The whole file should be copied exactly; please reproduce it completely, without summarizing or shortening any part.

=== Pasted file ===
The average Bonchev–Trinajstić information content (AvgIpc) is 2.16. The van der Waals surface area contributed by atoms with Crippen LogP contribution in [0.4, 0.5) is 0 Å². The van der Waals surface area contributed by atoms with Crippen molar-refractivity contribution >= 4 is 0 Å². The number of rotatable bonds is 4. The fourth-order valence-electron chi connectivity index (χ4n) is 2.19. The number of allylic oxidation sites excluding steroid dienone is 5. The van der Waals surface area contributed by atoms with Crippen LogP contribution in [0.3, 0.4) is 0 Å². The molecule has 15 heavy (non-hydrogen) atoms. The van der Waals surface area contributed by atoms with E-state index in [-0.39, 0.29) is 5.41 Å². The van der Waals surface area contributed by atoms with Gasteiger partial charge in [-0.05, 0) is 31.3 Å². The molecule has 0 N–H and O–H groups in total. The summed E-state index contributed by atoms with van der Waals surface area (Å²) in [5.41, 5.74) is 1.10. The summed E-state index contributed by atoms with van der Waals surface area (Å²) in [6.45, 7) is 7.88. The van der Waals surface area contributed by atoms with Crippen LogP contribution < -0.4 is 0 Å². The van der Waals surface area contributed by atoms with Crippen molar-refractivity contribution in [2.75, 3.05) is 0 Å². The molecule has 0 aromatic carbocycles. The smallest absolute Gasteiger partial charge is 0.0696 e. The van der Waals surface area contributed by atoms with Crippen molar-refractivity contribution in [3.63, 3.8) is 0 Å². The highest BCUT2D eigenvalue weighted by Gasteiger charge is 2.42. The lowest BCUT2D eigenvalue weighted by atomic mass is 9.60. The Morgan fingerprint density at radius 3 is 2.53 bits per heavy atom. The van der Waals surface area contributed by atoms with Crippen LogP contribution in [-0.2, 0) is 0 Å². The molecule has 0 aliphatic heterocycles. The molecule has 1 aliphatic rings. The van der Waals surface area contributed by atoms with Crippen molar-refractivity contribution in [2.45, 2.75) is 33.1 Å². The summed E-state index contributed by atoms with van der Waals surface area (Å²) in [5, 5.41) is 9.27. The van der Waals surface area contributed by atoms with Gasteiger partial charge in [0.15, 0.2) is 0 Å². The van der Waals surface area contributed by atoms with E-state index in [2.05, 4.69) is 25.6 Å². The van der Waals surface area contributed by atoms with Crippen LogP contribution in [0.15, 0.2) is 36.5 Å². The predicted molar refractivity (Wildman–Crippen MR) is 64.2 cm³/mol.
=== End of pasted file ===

The average Bonchev–Trinajstić information content (AvgIpc) is 2.16. The van der Waals surface area contributed by atoms with Crippen LogP contribution in [0.4, 0.5) is 0 Å². The van der Waals surface area contributed by atoms with Crippen molar-refractivity contribution >= 4 is 0 Å². The number of rotatable bonds is 4. The fourth-order valence-electron chi connectivity index (χ4n) is 2.19. The number of allylic oxidation sites excluding steroid dienone is 5. The van der Waals surface area contributed by atoms with Crippen LogP contribution in [0.3, 0.4) is 0 Å². The molecule has 15 heavy (non-hydrogen) atoms. The van der Waals surface area contributed by atoms with E-state index in [-0.39, 0.29) is 5.41 Å². The van der Waals surface area contributed by atoms with Gasteiger partial charge in [-0.05, 0) is 31.3 Å². The molecule has 0 N–H and O–H groups in total. The summed E-state index contributed by atoms with van der Waals surface area (Å²) in [5.41, 5.74) is 1.10. The summed E-state index contributed by atoms with van der Waals surface area (Å²) in [6.45, 7) is 7.88. The van der Waals surface area contributed by atoms with Crippen LogP contribution < -0.4 is 0 Å². The van der Waals surface area contributed by atoms with Crippen molar-refractivity contribution in [2.75, 3.05) is 0 Å². The molecule has 0 aromatic carbocycles. The smallest absolute Gasteiger partial charge is 0.0696 e. The van der Waals surface area contributed by atoms with Crippen molar-refractivity contribution in [3.63, 3.8) is 0 Å². The highest BCUT2D eigenvalue weighted by Gasteiger charge is 2.42. The lowest BCUT2D eigenvalue weighted by atomic mass is 9.60. The Morgan fingerprint density at radius 3 is 2.53 bits per heavy atom. The van der Waals surface area contributed by atoms with Crippen LogP contribution in [-0.2, 0) is 0 Å². The molecule has 0 aliphatic heterocycles. The molecule has 1 aliphatic rings. The van der Waals surface area contributed by atoms with Crippen molar-refractivity contribution in [2.45, 2.75) is 33.1 Å². The summed E-state index contributed by atoms with van der Waals surface area (Å²) in [5, 5.41) is 9.27. The van der Waals surface area contributed by atoms with Gasteiger partial charge in [0.15, 0.2) is 0 Å². The van der Waals surface area contributed by atoms with E-state index in [2.05, 4.69) is 25.6 Å². The van der Waals surface area contributed by atoms with Crippen LogP contribution in [0.15, 0.2) is 36.5 Å². The predicted molar refractivity (Wildman–Crippen MR) is 64.2 cm³/mol.